Featured Research

from universities, journals, and other organizations

Smart phones not replacing other media for news access, at least not yet

Date:
March 17, 2011
Source:
Ohio State University
Summary:
In a first-of-its-kind study, researchers found that mobile media technologies such as smart phones aren't taking people away from relying on traditional media sources such as newspapers or television. Instead, mobile media are filling the spaces in people's daily routine in which other media sources are either unavailable or inconvenient to use.

In a first-of-its-kind study, researchers found that mobile media technologies such as smart phones aren't taking people away from relying on traditional media sources such as newspapers or television.

Instead, mobile media are filling the spaces in people's daily routine in which other media sources are either unavailable or inconvenient to use.

That suggests mobile media use is taking a different path to popularity than did technologies like television, said John Dimmick, lead author of the study and professor of communication at Ohio State University.

"Typically, what happens with new media is that they compete with and displace older media to a certain extent, like television did with radio," Dimmick said.

"But at least early in its development, mobile media isn't taking us away from older media -- it has its own separate niche."

Dimmick conducted the study with Gregory Hoplamazian, a graduate student at Ohio State, and John Christian Feaster of Rowan University in New Jersey. The results appear in the current issue of the journal New Media & Society.

Dimmick noted that the data in this study was collected in 2007, the year that the first Apple iPhone was released. The success of the iPhone may mean that mobile media has started to make inroads into the use of other media technologies, Dimmick said, but we won't know for sure until new studies are completed.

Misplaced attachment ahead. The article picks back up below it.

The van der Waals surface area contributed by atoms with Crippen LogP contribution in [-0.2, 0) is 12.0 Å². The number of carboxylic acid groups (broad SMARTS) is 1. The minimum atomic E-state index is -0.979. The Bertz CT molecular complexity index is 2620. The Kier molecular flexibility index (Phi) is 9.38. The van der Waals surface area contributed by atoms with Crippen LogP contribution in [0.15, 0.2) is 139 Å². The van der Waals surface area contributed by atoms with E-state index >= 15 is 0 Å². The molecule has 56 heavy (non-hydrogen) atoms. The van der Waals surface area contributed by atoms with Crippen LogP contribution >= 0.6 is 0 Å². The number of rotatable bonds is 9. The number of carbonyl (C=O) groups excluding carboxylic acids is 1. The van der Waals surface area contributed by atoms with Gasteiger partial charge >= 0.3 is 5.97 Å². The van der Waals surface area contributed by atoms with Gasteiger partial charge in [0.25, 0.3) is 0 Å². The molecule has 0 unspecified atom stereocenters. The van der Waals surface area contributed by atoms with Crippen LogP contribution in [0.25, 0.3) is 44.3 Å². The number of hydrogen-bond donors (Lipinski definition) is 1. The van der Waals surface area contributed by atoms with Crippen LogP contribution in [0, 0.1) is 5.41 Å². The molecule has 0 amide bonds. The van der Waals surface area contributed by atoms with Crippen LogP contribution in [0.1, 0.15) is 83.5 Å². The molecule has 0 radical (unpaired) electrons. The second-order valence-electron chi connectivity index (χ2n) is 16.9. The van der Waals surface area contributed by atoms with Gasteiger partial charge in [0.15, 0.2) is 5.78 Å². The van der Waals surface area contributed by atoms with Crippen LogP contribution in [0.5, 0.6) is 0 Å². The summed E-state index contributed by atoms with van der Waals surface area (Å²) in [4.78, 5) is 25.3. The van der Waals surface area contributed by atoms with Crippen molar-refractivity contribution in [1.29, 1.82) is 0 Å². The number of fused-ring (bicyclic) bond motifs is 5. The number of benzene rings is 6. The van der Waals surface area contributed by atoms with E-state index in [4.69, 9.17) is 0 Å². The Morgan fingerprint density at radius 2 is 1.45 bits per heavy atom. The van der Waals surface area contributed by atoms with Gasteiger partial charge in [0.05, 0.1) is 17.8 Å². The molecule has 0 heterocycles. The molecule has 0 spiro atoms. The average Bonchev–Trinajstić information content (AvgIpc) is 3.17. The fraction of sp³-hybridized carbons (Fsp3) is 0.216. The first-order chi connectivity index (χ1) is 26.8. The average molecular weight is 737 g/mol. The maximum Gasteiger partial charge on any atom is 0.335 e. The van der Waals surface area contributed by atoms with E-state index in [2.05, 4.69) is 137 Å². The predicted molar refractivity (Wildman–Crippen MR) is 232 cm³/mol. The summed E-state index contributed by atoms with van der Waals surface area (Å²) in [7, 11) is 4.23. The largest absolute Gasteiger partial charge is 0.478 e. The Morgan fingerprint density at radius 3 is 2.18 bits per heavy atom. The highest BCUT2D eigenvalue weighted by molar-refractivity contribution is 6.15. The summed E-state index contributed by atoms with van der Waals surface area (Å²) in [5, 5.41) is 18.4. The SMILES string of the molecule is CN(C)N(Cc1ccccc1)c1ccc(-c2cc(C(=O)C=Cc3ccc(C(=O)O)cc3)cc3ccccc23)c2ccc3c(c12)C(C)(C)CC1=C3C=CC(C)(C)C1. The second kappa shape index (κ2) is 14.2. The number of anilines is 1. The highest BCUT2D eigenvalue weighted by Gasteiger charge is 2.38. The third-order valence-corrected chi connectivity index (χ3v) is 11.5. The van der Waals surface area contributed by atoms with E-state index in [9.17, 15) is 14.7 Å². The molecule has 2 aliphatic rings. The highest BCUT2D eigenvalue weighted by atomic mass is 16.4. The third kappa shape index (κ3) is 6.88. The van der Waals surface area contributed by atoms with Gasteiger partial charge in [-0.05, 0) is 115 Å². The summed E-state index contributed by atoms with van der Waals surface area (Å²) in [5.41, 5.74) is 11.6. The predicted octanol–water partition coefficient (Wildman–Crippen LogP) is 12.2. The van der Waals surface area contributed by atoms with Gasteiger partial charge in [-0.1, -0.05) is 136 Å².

This study involved 166 participants who agreed to keep a time-space diary of their media use over the course of a day. During the day assigned to them, they recorded where and when they accessed a variety of media technologies, including mobile media technologies such as smart phones, as well as television, newspaper, desktop and laptop computers, radio and others.

The participants recorded whenever they accessed news, sports or weather content, on any technology at any place and time.

All of the participants, who were ages 19 to 68, were selected by a survey firm on behalf of the researchers. The researchers specifically excluded full-time students to ensure that all participants had a daily routine, Dimmick said. This was necessary so the researchers could learn how mobile media are used to access news by people with time and space constraints, such as full-time jobs.

Using the data from the diaries, the researchers analyzed when and where participants were most likely to use different technologies to access news content.

The participants recorded a total of 1,843 media sessions -- a period of time when they used a single medium to access news, sports or weather content.

Overall, mobile media was still a relatively minor player in the way people accessed news -- it accounted for only about 7 percent of all media sessions, Dimmick said.

Computers were the most popular method for accessing news, with about 24 percent of all media sessions occurring on desktops and 15 percent occurring on laptops. Television accounted for about 29 percent of all media sessions. Newspapers and radio each accounted for about 9 percent of sessions.

But each form of technology had its own niche where it was particularly popular, the results showed.

For example, mobile media technologies were clearly the preferred method of accessing news during the workday when people were on the move.

But television remained king for news access at home during the evening and night. The clearest niche for newspapers appeared to be at home during the morning. Computers, both desktop and laptop, were most often used to access news at work. Participants most often used radio in their cars during the morning and evening commutes.